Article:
One of my favorite things to do in any city is find their local poet-friendly open mic. Just about every town has venues for musicians, and some of these welcome (or at least tolerate) poets on their stages. Dedicated poetry open mics are a rarer beast, and truth is, much of my work fits only awkwardly at a slam and or spoken word event.
I go anyway and I read and I listen and it always takes me an hour or more after to come down.
Recently, I took a mental health day midweek and drove to Savannah, timing it so I could join in what they call the Tongue Open Mouth and Music night at the Sentient Bean down in the creative district south of Forsyth Park.
Based on the host’s intro, both crowd and performers numbered higher than usual—at least 70 people in the room and a sign-up list that overflowed its margins.
In my experience, the night ranked higher than any other in terms of variety, with a lower-than-average cringe score (let’s be honest, some amateur performances are kinda painful).
Best of all, the people there came to listen and for the most part, they stayed until the mic and cord were wrapped up and stowed away again. You ask me, this is the no-shit hallmark of artistic community.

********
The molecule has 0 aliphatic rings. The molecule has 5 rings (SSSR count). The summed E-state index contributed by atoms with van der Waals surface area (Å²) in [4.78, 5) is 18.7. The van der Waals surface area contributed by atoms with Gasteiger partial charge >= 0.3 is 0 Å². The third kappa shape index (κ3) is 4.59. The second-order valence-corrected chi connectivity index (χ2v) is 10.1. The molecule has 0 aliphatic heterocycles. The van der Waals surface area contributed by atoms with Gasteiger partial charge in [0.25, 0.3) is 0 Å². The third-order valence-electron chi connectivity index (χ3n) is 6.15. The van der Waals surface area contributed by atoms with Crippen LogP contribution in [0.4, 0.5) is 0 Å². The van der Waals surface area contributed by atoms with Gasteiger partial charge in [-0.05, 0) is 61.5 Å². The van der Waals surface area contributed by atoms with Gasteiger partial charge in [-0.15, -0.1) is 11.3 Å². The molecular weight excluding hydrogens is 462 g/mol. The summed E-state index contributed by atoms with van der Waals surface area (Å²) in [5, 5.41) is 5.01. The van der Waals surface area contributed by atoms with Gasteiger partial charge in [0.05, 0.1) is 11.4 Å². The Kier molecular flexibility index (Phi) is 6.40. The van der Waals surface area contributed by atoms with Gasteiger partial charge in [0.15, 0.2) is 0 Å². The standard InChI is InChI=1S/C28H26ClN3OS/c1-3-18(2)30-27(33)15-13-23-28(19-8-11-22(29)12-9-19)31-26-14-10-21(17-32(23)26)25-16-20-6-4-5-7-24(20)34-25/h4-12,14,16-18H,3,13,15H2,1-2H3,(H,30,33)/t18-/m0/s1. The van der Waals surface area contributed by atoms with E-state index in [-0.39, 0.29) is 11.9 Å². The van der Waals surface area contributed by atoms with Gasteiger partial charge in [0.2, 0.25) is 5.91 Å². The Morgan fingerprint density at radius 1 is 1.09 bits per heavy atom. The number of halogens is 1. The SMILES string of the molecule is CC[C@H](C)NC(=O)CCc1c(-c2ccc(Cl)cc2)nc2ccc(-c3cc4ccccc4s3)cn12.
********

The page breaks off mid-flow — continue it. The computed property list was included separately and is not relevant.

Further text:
Sure, the heavy curtain between us and the whoosh of the milk steamer certainly helped. So did what the host called “clap practice” at the beginning—his way of reminding us how much a performer needs to know when the audience likes something they hear. Both a controlled room and a host with solid footing on the bridge between audience and stage can help create the culture for a good open mic. But it’s more than that.
The best open mics are made by the people who go to them. They take all kinds. They encourage the nervous ones. They hoot for the strong ones. They grab you on the way back to your chair and let you know if something connected. Sometimes they even offer up a friendly suggestion for improvement.
This is why I will always encourage poets to come out to any of my favorite open mics, or to find one in your own area.
So what if you don’t win the night. (Hell, not all nights can be won.) You’ll definitely know you were heard.